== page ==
“I have a lot of respect for what the people do here. I’m honored for this moment, and I’m so excited to do the work,” he said.
Coleman’s promotion has been met with local and national praise, with both the board chairman and retiring president describing it as a “perfect” choice.
“Thanks to Denny’s leadership, and the diligent stewarding of the selection process by the executive committee and full board, the perfect candidate has been chosen,” Muny Board Chairman James S. Turley said.
Reagan, who has been with The Muny since 1968, has served as president and CEO since 1991. He announced plans to retire in December.
He and Coleman have worked extensively alongside each other. In recent years, they have stood together near stage left, greeting patrons before each of the seven shows on summer evenings.
And like Reagan, Coleman started working at the Muny as a summer job when he was in high school. He was an usher, handing out programs and helping with patrons’ needs.
“Kwofe is a remarkably gifted leader who understands the institution at its core, and more importantly, its commitment to the St. Louis community,” Reagan said. “He will ensure The Muny’s future remains bright while offering a new perspective on how to lead our beloved theatre into its next century. Without question, he is the perfect choice.”
“Undoubtedly, Kwofe will ensure The Muny continues its commitment to accessibility, regardless of physical or socioeconomic limitations, while expanding the vital role we fill in our community,” said Turley, who is also the Second Century Campaign chairman.
Dave Steward, founder and chairman of World Wide Technology, the nation’s largest black-owned company, said Coleman was a national and local leader of rare passion and commitment for serving young people.
“His record reflects an accomplished innovator who is making education and training increasingly accessible for historically underserved communities through schools and the arts,” Steward said.
“From the Gospel of Mark we learn, ‘Whoever wants to be great among you must be your servant,’ and I am confident that Kwofe will lead with faith and humility. The Steward family, along with World Wide Technology, salute The Muny on choosing Kwofe as their next leader,” said Steward, a Muny board member.
World Wide Technology and the Steward Family Foundation became the first overall season sponsor in the history of The Muny in 2014. They were to be the 2020 Season Presenting Sponsor but instead continued as the online season presenting sponsor with a leadership gift.
Coleman is recognized both locally and nationally as a strong force in theatre operations and currently serves as the president-elect of the National Alliance for Musical Theatre.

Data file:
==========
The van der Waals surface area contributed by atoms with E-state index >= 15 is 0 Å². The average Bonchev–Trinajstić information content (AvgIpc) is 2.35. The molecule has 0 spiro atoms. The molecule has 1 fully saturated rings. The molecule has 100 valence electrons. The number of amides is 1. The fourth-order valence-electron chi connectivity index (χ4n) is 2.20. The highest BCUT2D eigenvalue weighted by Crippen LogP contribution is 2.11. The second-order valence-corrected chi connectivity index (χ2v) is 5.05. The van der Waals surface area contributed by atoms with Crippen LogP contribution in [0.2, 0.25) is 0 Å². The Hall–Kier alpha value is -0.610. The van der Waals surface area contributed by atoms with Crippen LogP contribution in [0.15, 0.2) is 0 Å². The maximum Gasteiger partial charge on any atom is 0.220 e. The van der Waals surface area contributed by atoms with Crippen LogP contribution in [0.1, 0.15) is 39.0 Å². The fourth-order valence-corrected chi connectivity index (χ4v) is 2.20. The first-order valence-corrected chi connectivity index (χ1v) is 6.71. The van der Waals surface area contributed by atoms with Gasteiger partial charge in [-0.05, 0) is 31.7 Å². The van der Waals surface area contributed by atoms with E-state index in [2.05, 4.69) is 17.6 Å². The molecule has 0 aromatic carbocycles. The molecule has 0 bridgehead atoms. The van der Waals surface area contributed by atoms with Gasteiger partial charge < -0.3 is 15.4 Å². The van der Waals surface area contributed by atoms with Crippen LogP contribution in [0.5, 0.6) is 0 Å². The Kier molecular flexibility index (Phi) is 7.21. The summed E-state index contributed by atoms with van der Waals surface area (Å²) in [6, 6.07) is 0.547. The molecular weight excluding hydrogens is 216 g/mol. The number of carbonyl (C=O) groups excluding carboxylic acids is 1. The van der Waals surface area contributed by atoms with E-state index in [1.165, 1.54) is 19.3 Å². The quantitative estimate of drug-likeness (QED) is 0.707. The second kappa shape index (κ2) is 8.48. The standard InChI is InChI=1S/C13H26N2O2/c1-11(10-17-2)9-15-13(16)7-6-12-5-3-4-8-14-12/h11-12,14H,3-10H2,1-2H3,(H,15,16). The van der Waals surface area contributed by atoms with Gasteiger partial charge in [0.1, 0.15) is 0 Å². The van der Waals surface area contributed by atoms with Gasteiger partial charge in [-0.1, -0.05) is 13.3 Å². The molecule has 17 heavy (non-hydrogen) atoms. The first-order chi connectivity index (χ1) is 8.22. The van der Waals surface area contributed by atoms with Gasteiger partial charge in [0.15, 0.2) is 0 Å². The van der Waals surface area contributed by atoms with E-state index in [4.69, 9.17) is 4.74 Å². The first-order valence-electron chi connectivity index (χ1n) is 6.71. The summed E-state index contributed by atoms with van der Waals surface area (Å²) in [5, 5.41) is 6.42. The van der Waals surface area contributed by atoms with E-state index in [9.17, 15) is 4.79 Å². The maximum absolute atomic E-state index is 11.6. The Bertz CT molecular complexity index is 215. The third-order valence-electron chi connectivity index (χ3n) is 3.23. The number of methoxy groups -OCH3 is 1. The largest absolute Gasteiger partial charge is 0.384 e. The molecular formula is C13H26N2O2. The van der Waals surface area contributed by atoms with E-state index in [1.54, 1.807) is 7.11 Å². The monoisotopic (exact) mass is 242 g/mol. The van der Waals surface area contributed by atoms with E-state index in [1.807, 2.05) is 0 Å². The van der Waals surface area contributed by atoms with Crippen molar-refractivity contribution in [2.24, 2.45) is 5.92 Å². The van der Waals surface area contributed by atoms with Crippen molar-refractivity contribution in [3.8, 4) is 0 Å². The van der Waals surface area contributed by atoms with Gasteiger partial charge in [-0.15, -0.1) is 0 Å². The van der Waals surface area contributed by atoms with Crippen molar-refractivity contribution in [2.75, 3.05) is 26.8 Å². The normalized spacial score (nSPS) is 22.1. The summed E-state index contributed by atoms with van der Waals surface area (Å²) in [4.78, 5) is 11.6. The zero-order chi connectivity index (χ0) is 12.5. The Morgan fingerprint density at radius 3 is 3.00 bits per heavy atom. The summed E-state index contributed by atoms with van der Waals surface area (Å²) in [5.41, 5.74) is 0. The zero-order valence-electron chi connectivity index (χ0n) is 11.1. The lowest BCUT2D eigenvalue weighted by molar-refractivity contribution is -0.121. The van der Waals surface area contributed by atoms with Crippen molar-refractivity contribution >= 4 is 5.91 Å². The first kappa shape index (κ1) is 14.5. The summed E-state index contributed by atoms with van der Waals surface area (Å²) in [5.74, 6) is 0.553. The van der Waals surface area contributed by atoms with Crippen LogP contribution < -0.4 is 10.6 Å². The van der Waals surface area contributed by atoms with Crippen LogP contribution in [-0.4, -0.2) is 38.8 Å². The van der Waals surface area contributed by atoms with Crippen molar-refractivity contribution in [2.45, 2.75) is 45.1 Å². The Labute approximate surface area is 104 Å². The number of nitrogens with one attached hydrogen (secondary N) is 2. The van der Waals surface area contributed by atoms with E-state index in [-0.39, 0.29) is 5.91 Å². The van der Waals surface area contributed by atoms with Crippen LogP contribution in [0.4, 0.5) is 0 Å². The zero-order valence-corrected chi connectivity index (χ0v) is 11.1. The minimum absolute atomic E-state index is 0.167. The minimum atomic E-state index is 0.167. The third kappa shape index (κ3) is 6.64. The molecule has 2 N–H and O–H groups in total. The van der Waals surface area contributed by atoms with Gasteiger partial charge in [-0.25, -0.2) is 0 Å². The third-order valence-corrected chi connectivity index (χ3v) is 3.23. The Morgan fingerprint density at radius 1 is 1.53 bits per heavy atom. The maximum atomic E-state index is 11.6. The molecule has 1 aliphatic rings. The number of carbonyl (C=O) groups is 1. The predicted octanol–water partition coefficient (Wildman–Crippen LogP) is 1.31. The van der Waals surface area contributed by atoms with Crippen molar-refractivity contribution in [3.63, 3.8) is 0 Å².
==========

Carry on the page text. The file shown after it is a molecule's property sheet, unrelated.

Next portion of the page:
Betsy King, NAMT executive director, noticed the symmetry of Reagan, a former president, passing the torch to Coleman.
“I can say with both excitement and confidence that Kwofe will be a charismatic, insightful leader for The Muny. He will respect the past while also moving the organization into a strong, vibrant future. The Muny is in excellent hands!” she said.
Coleman was a 2018 Fellowship advisor for the DeVos Institute of Arts Management at the University of Maryland.
“The Muny has enjoyed a remarkably stable and strong leadership that has allowed the organization to move from strength to strength. Appointing Kwofe Coleman as the new president and CEO ensures leadership continuity. Kwofe brings his own insights and talents to the position and will lead The Muny to even greater heights in the years to come,” said Michael Kaiser, DeVos Institute of Arts Management chairman and Kennedy Center president emeritus.
Because of the public health crisis due to the coronavirus pandemic, the 102nd season was cancelled, and the line-up was transferred to the 2021 season. Even though season ticket sales were announced in March, the current health landscape, best practices and all available information must indicate that a season is possible.
A final decision will be made next month, Coleman said.
“We’re eager to come back, to gather and have the shows, but we have to be safe and be cleared to do so by the health department and the labor unions,” he said. “We’re looking at every angle. We might have to have a slightly reduced season, a socially distanced scenario. We’ll do something. How we will do it has to be figured out.”
Coleman said meetings continue to take place, consulting with the city and medical experts on the COVID-19 regional numbers and mitigation efforts. He said they have watched what the St. Louis Cardinals, St. Louis Blues and other local institutions have done in their altered re-openings.
“We’ve had a lot of great conversations. We’re only going to be together again by working together,” he said.
The upcoming season, announced in December, is to start later in July and then run through September, a shift from the usual June to August schedule, “should conditions allow.”
The seven shows are: Seven Brides for Seven Brothers (July 5 – 11), Disney and Cameron Mackintosh’s Mary Poppins (July 14 – 22), Smokey Joe’s Cafe (July 25 – 31), The Sound of Music (August 3 – 9), Sweeney Todd (August 12 – 18), On Your Feet! (August 21 – 27) and Chicago (August 30 – September 5). Three – Sweeney Todd, Smokey Joe’s Café and On Your Feet – are Muny premieres.
In the meantime, the activities at #1 Muny Drive continue. The stage is being installed, construction is on track and preparations to return are underway.
The Muny is currently undergoing a multi-year major renovation project that was announced in October 2018. Phase 3 started in September, focused on backstage support spaces. The Muny’s aging 11.5-acre campus needs upkeep and maintenance.
The new Emerson Artists’ Building will house dressing rooms, the wig shop, hair and makeup departments and wardrobe. Renovations are planned for the costume shop, production and general offices, rehearsal space, craft and scenic room, painter and carpenter areas, and the sewer and plumbing infrastructure. The capital campaign has raised $85 million so far.